Thursday, October 19, 2006

Roast Chicken and Our Take on Chicken Soup

One reason why I like to browse the Well-Trained Mind general discussion board is that sometimes people post good recipes. I now have a favorite way to roast a chicken. PariSarah posted this:

"Cut out the backbone, break the breastbone with the flat of your palm, smoosh the bird flat on a baking sheet with a lip (or in a roasting pan), and drizzle with a little olive oil. The skin will lift up easily, so you can make a little herb paste if you want--either chopped mixed fresh herbs or dried herbs moistened with olive oil--and spread it under the skin.

Roast at 425. It takes about 45 minutes for one, maybe longer for two if they're in the same pan."

I roasted two chickens this way recently with success. Flattening the chickens made them easier to season and they took less time to cook. I also like the roast sticky chicken method of baking chicken at 250 for 5 hours, but lately, I don't have my act together for supper 5 hours ahead of time. I seasoned one of the birds with sage, rosemary, thyme, salt and pepper mixed with olive oil to make a paste. The other bird, I seasoned with chinese five spice seasoning mixed with some toasted sesame oil. Both tasted delicious!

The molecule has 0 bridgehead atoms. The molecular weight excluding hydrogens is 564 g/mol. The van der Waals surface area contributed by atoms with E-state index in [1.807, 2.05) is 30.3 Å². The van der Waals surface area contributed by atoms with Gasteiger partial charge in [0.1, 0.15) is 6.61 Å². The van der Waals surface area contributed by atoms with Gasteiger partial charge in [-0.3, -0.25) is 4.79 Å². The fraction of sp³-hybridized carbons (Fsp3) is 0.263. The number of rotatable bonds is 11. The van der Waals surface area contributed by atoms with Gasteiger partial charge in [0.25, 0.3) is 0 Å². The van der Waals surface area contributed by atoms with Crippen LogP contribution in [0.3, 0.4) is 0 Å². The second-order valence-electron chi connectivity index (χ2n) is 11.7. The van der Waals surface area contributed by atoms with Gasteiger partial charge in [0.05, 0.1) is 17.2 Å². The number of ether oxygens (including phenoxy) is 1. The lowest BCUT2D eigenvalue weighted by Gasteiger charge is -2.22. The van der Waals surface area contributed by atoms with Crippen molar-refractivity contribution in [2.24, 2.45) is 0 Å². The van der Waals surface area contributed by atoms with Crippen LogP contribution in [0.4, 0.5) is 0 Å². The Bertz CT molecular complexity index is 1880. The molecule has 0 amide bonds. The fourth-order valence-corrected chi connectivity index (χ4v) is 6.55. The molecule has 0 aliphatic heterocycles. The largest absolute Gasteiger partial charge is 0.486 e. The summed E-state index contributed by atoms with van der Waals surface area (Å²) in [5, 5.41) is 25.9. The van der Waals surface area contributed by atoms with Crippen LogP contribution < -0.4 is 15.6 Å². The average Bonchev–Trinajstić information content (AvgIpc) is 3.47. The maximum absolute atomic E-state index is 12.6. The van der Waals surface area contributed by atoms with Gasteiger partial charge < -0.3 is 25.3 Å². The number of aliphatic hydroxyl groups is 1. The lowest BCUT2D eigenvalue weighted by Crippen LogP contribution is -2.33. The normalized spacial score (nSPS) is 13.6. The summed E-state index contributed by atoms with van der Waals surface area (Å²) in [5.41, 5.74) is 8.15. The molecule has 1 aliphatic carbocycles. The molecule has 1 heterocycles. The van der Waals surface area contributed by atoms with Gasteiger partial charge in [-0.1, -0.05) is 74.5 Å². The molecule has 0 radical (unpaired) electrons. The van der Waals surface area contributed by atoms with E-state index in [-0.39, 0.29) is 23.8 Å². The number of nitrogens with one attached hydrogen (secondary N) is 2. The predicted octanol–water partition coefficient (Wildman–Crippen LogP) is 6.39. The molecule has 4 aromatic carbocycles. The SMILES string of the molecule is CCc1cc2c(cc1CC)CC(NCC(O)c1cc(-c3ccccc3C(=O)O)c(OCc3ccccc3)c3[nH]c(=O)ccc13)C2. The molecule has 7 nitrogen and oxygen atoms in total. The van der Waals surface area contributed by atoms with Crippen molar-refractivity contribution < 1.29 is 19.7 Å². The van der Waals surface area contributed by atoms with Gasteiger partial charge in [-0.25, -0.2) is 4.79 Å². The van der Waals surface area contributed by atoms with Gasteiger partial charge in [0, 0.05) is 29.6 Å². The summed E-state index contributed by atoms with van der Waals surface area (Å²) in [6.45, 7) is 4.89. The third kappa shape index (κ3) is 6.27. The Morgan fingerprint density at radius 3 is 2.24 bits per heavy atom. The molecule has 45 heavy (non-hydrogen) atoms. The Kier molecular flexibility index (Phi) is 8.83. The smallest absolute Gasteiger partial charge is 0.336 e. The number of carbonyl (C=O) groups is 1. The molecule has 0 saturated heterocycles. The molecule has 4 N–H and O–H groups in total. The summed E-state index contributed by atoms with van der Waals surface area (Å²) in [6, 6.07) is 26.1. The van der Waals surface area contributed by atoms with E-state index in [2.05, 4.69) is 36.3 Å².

After supper, I debone whatever chicken is left and put the juices leftover in the pan(s) in a jar. The next day, I make chicken soup. I skim off the fat from the jar and heat the chicken broth in my 8 qt. pot along with 10-12 cups of water and an appropriate amount of msg-free chicken bouillon. I start out by adding 1/2 cup of brown rice which takes the longest to cook, or if I'm in a hurry, I use whole wheat noodles. As far as vegetables go, I usually add 1/2 a green cabbage, 2 cups of chopped carrots, a chopped onion, sometimes chopped celery, at least a tsp. of minced garlic, and towards the end, some frozen green beans. Sometimes I add other vegetables such as zucchini or yellow squash. I should call the soup "Scarborough Fair" soup, because I season it with parsley, sage, rosemary and thyme and then throw in a bay leaf for good measure. Of course, don't forget to add the chicken! However, the unique ingredient that my family likes in our chicken soup is chunky natural peanut butter which I add in at the very end ~ 1/2 to 1 cup. If you are inclined to scoff, then apparently you've never heard of West African Groundnut soup! Good Stuff, Maynard.

1 comment:

Jackie said...

i just learned that this is called a spatchcocked chicken...